Chicago teenager Teanna Thomas moved a step closer over the weekend to her dream of becoming a pharmacist, graduating from a Northwestern University program that gives high school students a chance to work with scientists and doctors on cancer research.
Thomas, 18, and 30 other Chicago high school girls on Feb. 18 graduated from Northwestern’s science mentoring program, “Oncofertility Saturday Academy.”
Honored by President Barack Obama, it gives high school students a chance to conduct experiments in fertility and cancer research with scientists and doctors at state-of-the-art Northwestern facilities.
“The graduation was fun,” Thomas said of the ceremony at the Robert H. Lurie Medical Research Center at 303 E. Superior St., on the university’s Chicago campus. “We did our speeches to reflect on what we learned.”
The Young Women’s Leadership Charter School senior said she learned a lot.
“The program was very helpful,” said Thomas. “It was a lot of hands-on.”
“We actually felt like doctors,” she added. “We worked with med students. We had mentors that helped us. We asked them questions about college and Med school. Most of us want to become med students. They were very helpful.”
The program’s goal is to inspire and prepare young women to go to college and pursue careers in science and medicine, said Teresa Woodruff, its founder and the Thomas J. Watkins Professor of Obstetrics and Gynecology at Northwestern’s Feinberg School of Medicine.
Woodruff recently received the Presidential Award for Excellence in Science, Mathematics and Engineering Mentoring from Obama. The White House award recognized the crucial role mentoring plays in the academic and personal development of students studying science and engineering — particularly those who belong to groups that are underrepresented in these fields.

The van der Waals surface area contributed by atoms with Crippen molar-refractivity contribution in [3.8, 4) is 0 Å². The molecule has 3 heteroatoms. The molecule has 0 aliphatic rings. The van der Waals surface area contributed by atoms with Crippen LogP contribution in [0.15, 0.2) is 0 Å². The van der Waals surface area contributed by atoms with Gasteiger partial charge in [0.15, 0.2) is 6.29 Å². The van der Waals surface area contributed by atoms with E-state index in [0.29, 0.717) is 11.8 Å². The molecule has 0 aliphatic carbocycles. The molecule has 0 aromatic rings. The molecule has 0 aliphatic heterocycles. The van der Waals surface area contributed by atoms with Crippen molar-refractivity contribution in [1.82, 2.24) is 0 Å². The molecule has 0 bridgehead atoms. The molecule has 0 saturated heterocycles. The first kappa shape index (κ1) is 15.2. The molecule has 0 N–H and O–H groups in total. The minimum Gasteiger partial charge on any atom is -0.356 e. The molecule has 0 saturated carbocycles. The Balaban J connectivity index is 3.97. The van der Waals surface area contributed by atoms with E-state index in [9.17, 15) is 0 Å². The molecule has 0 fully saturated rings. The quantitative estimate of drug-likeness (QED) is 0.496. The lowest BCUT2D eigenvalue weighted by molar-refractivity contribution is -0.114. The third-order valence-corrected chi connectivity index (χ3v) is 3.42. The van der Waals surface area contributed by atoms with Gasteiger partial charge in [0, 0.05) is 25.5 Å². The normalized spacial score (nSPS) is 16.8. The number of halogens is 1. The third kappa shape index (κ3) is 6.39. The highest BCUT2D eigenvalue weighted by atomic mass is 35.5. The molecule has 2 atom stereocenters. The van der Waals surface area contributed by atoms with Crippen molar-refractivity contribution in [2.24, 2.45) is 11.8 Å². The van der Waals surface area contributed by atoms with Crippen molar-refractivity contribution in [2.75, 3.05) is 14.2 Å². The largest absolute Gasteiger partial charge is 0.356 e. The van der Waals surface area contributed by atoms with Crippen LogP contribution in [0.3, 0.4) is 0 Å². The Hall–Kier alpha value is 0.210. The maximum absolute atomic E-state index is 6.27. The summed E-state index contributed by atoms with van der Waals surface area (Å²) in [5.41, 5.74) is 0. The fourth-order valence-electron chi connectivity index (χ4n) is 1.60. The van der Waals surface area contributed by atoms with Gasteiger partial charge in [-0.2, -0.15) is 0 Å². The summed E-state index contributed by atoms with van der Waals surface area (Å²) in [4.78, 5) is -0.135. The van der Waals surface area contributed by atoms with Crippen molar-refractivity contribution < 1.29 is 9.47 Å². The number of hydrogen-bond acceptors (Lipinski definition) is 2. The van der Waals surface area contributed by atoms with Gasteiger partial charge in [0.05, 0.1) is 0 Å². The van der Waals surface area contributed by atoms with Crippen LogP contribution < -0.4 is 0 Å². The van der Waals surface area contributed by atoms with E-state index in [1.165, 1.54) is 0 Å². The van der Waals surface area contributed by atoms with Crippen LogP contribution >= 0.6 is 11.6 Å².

In addition to the oncofertility program, the young women can also study cardiology, physical science and infectious disease.
The program has become a national model, inspiring similar education programs in other cities, according to Woodruff.
Woodruff said Oncofertility Saturday Academy helps train the next generation of female leaders in science and medicine. Graduates have gone on to pursue a variety of science and health-related careers since the program was founded in 2006.
At the ceremony on Saturday, Thomas, an honors chemistry student, gave a presentation on how a pharmacy works and what it takes to become a pharmacist. It’s been her dream job since she was a sophomore.
“To become a pharmacist you have to learn how to research medicines and what can be potential cures to some diseases,” she said. The program “helped me with the clinical side of medicine, how to work in the lab with doctors.”
“It bettered my interest in pharmacy with this program,” Thomas added. “I know how it feels to be a pharmacist.”